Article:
I trust you can see the vast difference between the two.

    By the way private insurance companies are CONNED by the government – governments (all over the place).

    It is always the same story……

    “If we make health insurance compulsory you will have compulsory health insurance customers – so should support us”.

    Cool say the insurance company people – we support you.

    Then the rules change…..

    Prices get set by the government and all sorts of rules come in – not just in America, but also in other countries (even Switzerland).

    So companies who thought they would benefit by working with government – get run into the ground.

    And eventually, sooner or later, the government nationalises the “service” – before or after the private companies go bankrupt.

    Whether it is the power and light company of Long Island (whom academics used to teach “controlled” the government as part of “big business” – till the government turned round and ate them) or the health insurance companies who are starting to work out that the long term agenda of Obamacare is to EXTERMINIATE them (just like the old student loan companies).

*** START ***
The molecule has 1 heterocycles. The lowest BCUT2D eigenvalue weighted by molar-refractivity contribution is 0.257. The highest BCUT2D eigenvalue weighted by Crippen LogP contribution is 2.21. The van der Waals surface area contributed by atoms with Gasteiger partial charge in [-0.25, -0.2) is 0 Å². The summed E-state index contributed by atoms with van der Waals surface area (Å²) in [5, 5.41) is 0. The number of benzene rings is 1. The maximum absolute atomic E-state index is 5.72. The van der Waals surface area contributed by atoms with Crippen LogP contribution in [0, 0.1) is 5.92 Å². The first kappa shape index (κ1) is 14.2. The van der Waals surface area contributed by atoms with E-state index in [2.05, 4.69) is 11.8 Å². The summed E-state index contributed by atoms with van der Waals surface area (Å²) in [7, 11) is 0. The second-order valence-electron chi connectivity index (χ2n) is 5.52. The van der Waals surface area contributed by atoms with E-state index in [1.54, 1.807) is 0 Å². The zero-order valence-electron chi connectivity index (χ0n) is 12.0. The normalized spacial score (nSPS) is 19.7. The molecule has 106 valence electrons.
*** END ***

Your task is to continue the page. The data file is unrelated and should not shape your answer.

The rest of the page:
Sadly many companies are dominated by short term thinkers – greedy fools who think they can work with government (like the people who keep lending money to Argentina and high interest rates – and then are astonished when Argentina defaults again-and-again).

    Still companies are not part of another universe – they are dominated by the same university fodder as everything else is.

    Corporate managers are taught, at school and university, that “capitalists” are greedy and think only of the short term, and make corrupt deals with government.

    So that is what, SOME, of them try to do – and it does not work out very well.

    As for the shareowners……

    Thanks to tax law and regulations most shares are owned by institutions – such as pension funds.

    So one has hired managers responsible to other hired managers (the “institutional shareholders”).